The first part of the report concludes with an examination of why some of the public believes it is important to have the correct beliefs about human origins. Thirty themes were found in 947 open-ended responses. The most popular response for creationists invoked the authority of the Bible. In fact, all of the most popular responses for creationists involved protecting and defending the Christian faith. For theistic evolutionists the most popular responses referenced how human origins help us understand ourselves as humans or the future of humanity more generally. Other popular responses emphasized the importance of having true beliefs in all areas of knowledge, the importance of understanding and believing scripture, and having a relationship to God. Overall, theistic evolutionists were the most diverse in their responses. Atheistic evolutionists, on the hand, were the least diverse. The single most popular response referred to the superiority of science as factual and the inferiority of religion as superstitious or irrational. Another common response referred to the negative social and/or environmental consequences of not having the right beliefs about human origins (presumably because this means one has a low regard for science in general). All together, these responses help to make sense of what people believe to be at stake in public controversies over evolution and human origins.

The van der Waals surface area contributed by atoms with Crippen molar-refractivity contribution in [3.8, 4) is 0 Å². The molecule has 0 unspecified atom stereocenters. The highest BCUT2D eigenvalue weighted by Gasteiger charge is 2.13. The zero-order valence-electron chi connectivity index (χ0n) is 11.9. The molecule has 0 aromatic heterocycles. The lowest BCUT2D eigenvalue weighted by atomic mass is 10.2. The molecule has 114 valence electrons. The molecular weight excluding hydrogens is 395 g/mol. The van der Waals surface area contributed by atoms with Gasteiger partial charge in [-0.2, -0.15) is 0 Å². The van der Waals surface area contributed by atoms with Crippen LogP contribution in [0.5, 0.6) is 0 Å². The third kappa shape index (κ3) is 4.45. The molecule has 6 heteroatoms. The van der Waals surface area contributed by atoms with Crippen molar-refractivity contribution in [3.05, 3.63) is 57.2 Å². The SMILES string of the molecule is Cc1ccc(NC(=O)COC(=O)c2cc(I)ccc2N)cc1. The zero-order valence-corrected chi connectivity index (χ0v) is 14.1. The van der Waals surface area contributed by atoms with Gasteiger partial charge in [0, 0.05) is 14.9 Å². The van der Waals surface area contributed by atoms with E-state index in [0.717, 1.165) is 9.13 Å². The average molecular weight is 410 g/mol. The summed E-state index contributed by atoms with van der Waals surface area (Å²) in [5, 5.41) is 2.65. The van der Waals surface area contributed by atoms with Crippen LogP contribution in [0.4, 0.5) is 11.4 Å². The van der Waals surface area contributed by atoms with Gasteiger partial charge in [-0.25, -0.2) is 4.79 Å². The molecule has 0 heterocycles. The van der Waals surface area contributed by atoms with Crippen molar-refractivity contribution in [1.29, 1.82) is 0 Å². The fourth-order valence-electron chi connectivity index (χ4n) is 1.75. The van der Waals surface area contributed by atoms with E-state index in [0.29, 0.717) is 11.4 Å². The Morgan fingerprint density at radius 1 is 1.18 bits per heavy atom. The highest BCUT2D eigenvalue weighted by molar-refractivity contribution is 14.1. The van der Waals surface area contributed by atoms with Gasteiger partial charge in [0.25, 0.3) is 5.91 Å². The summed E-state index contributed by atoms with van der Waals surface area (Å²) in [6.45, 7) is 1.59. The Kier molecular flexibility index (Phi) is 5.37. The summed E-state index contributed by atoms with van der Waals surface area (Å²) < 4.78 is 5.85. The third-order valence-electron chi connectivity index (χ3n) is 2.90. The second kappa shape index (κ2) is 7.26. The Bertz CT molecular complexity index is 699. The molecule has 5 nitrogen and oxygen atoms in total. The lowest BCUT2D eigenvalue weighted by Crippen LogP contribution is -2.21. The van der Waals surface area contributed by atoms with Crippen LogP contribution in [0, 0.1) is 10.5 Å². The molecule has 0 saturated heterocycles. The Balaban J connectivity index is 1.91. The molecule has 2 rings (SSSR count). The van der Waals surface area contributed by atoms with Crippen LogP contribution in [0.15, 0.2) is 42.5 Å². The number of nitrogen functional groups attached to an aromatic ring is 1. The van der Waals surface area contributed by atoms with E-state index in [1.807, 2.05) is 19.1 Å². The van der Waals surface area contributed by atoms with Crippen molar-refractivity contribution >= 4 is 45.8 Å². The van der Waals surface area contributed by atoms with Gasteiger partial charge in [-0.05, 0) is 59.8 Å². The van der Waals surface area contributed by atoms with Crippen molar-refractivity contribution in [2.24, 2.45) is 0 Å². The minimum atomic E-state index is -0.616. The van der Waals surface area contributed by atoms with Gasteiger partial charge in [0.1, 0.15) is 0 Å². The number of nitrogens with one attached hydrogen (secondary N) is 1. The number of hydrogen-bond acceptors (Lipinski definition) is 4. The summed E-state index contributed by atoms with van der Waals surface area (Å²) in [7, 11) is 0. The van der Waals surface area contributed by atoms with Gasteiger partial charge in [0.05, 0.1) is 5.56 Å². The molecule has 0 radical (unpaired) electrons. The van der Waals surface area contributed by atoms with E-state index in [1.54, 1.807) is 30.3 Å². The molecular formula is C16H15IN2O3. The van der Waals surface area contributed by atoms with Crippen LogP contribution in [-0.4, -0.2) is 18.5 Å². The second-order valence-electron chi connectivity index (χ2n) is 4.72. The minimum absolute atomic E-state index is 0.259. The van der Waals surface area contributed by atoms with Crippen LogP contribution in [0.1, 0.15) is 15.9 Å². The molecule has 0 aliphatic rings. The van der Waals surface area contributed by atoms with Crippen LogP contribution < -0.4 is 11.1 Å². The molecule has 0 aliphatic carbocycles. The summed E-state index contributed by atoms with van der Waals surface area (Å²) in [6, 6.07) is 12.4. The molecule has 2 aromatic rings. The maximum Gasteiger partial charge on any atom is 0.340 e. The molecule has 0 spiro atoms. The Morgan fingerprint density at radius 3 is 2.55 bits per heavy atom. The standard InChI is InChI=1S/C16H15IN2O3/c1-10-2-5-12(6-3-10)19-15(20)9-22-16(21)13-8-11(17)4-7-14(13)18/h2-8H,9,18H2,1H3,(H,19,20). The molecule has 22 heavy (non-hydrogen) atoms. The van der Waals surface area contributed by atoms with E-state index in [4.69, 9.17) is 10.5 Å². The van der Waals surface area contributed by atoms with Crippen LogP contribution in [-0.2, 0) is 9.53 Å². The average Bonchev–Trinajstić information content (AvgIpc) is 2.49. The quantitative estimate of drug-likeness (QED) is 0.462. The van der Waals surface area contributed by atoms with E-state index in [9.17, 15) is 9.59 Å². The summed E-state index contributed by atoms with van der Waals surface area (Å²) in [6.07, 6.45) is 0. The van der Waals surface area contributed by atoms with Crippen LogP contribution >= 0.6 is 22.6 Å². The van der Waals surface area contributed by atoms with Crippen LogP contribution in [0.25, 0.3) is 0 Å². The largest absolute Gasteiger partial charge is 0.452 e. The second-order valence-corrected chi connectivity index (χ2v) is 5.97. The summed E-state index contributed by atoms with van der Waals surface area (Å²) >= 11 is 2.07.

The second part of this report shifts the focus to the social context of belief. It is divided into several sections. The first sections examine how various demographic indicators and social contexts differ for creationists, theistic evolutionists, and atheistic evolutionists. Although there are differences in education, political identification, age, and region of the country, these are mostly due to differences in religious beliefs between the groups. In other words, once religion is controlled for, these differences become much smaller and many are no longer statistically significant. When we track the beliefs of close friends and family, creationists are substantially more likely to belong to networks who agree with them about human origins. They are also more likely to expect increased disagreements with family and friends if they were to change their beliefs. Likewise, creationists are more likely to belong to congregations who have settled positions that reject human evolution and to perceive disagreements with religious leaders and other congregants if they were to change their beliefs. Moreover, creationists are more likely to spend their schooling in science classrooms that did not endorse evolution. Even if this is restricted to public high schools and universities, their science classroom experience is different from others. Put simply, creationists are embedded in networks and institutions that are more effective than the other groups in reinforcing the content and importance of their beliefs.